As we rode on battling kilometre after kilometre of sand and gravel, the valley walls grew, intimidating rock faces towered above. Thankfully, the road improved in sections and granted sweeping descents that we joyfully threw ourselves down, though, shortly after the thrill and adrenaline rush of gliding through the valley around the tight corners on the precariously placed highway we were abruptly stopped in our tracks. The road was blocked by two large Chinese cranes attempting to rescue a truck that had fallen into the depths below, a stark but welcome reminder of the dangers of travelling these treacherous roads. We negotiated our way past the action and spent that night at the next small town along our route.
After a struggle to communicate our desire to spend the night, repeating the words “Hotel? Guest house?” to everyone and anyone who we made eye contact with, we were directed from one end of town to the other until finally checking into a dingy “VIP” room, consisting of two beds laden with dirty sheets atop a carpet in dire need of a vacuum. The next morning we were startled out of our slumber at precisely 04.45 to the horrifying screeching of the morning prayer. Whoever granted permission for this monstrosity of a performance to take place at such an hour needs to seriously reconsider. This rendition of the morning prayer wasn’t a recording or a recited version of what we had grown accustomed to, this sounded more like the village drunkard, who hadn’t yet retired to bed after his night of downing pint after pint of special brew, rampaging through the mosque on his way home and snatching the microphone out of the Imam’s hands. I cannot understand how, in this small town, this daily ritual is simply accepted by the local community, perhaps it was a one off or he was a local legend with an unfortunate bout of bronchitis or maybe we had arrived when it was open mic morning. We were thankful when the racket ended and we could enjoy another hour in bed.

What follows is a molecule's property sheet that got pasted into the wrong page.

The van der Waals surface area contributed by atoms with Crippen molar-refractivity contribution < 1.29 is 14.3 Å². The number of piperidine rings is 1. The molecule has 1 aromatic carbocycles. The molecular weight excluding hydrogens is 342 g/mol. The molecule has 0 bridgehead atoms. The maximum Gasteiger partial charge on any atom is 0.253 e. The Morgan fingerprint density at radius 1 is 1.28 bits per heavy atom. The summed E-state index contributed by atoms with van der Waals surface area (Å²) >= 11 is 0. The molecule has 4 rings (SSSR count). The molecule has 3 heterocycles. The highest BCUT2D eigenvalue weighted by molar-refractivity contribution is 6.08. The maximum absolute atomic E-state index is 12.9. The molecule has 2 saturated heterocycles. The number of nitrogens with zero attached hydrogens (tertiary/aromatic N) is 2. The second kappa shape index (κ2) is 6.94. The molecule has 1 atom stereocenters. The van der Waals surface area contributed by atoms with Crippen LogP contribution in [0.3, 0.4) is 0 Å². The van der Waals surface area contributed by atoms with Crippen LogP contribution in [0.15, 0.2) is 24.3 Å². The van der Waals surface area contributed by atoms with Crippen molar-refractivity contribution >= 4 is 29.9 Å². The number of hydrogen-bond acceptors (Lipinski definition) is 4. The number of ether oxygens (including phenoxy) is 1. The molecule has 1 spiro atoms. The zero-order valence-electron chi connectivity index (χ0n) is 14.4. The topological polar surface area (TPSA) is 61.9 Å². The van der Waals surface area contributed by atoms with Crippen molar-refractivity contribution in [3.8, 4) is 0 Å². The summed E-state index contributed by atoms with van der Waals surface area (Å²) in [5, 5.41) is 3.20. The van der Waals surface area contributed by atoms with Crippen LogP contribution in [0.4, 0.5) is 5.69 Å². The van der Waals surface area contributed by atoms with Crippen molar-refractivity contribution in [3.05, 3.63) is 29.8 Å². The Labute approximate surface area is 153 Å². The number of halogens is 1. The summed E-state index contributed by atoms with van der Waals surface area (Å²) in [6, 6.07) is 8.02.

After our usual breakfast of hard boiled egg and tomato wrapped in naan accompanied by a mug of instant coffee, we hit the road. The next section of highway was an impressive feat of engineering, my respect goes out to the men who would have worked tiresomely at crafting such a piece of art. The undulating road had been painstakingly chiseled into the rock, forming one sided tunnels with death-defying drops down to the raging torrents of the Indus River below as it continued, picking it’s way through huge boulders sitting precariously on the cliffs edge.
We arrived late into the afternoon at the next village where we had planned to spend the night. To our despair, the only accommodation available was a series of lattice beds outside a restaurant at what resembled nothing more than a grimy truck stop. Eager to avoid spending the night outdoors and with nowhere else to camp, Jacob offered to cycle down to what appeared to be a Pakistani Army camp in a desperate hope that they would permit us to pitch our tents within their grounds. Miraculously, with Jacob’s innocent charm, the Major had kindly offered us a room with a private bathroom in his personal quarters at no cost. We of course gladly accepted without hesitation and unloaded our bikes with the enthusiastic help of one of his comrades. After an unexpected, indulgent hot shower we were invited to use the kitchen to prepare our food. The Major’s minions even provided a stack of fresh steaming chapati and a bowl of “Chicken and cow” daal, that we carefully piked through, they found it hilarious to tease us about paying the “bill“. With their limited English and our primitive Urdu vocabulary we didn’t share a great deal of intelligible conversation but with elaborate facial expressions and hand gestures we had a thoroughly enjoyable evening. It is common to encounter these interactions when travelling through such remote areas, I find it extremely gratifying when it is accepted that, although vocal communication is a challenge, the moment is enjoyed by all as you revel harmoniously in each others company.